Before we start though, I would like to offer a word of advice. Don’t try to follow this recipe in a conventional 4 quart pressure cooker. It’s not going to fit unless you have an extremely small chicken. You will want to procure at least a 6 quart model; 8 quart if at all possible. You can find these size cookers by looking through pressure cooker reviews if you don’t already have access to one.

Ingredients:

1 4lb chicken
1 can of beer
2 tablespoons lemon juice
2 bay leaves
2 tablespoons rosemary
2 tablespoons sage
2 tablespoons thyme
2 tablespoons olive or canola oil
½ teaspoon kosher salt
½ teaspoon lemon pepper

Directions:

Prepare the chicken by removing the neck and the giblets, running the bird under cold water and drying it with a clean towel. Set the chicken aside.

Mix all of the herbs, the oil and the lemon juice in a bowl. After mixing, apply it to the outside of the chicken.

Brown the chicken in your pressure cooker (with the lid off) until it’s skin has the desired golden brown color. Remove the chicken from the cooker and set aside.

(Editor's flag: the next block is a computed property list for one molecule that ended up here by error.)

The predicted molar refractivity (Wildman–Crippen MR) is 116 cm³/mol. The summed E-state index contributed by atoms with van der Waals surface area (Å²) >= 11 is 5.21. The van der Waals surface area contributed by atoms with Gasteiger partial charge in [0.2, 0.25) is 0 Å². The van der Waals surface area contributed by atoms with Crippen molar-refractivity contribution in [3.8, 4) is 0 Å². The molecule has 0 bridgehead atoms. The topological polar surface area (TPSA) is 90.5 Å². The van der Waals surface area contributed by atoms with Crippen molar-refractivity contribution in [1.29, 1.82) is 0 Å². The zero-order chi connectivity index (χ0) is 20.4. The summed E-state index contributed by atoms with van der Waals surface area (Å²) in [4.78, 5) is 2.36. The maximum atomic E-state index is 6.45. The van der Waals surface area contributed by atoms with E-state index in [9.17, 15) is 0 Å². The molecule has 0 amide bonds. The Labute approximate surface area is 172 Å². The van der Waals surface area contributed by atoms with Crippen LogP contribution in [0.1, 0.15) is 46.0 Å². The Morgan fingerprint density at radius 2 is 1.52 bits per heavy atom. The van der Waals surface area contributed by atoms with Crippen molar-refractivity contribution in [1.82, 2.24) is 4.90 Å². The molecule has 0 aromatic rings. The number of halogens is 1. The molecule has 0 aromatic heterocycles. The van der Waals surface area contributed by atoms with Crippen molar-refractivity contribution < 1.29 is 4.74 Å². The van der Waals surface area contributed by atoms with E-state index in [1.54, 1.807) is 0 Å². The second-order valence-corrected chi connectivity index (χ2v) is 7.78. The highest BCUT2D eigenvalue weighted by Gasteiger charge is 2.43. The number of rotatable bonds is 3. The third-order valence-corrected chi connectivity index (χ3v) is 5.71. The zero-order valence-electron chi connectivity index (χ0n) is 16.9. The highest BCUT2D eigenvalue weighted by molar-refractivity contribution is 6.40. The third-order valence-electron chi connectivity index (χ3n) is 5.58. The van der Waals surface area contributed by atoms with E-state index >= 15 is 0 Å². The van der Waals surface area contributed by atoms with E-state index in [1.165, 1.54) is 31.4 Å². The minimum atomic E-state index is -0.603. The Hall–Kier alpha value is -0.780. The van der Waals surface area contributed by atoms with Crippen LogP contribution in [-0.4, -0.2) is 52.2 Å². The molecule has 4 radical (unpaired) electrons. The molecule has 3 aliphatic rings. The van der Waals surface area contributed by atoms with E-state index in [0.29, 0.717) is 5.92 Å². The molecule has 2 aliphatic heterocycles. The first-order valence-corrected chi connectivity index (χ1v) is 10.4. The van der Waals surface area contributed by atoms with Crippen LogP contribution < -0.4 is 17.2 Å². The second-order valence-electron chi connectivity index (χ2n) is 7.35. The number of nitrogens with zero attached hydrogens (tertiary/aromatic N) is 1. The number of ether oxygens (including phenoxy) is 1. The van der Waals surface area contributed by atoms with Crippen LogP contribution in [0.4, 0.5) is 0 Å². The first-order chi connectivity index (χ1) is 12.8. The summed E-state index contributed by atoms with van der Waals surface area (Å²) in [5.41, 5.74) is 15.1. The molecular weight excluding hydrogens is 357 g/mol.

Deglaze the pressure cooker with approximately 1/3 of the beer from your beer can. Place a 1 bay leaf into the beer in the pressure cooker and then place the second bay leaf into the beer can itself. Place the beer can in the middle of the cooker.

Place your chicken into the pressure cooker; slowly lowering it down on the can. When that has been done, close and lock the pressure cooker.

Turn the cooker on high and allow it to come to temperature. When it does, cook the chicken for approximately 22-25 minutes.

After cooking, release the pressure valve on the cooker and allow it to cool down and depressurize.

Remove the chicken. Be sure you remove it by the neck cavity and not by the wings. If you try to lift it by the wings, then they may come off because of the tenderness of the chicken. Allow the chicken to rest five minutes. Your beer can pressure cooker chicken is now ready to be served.

Yes, You Can Cook Eggs In Your Pressure Cooker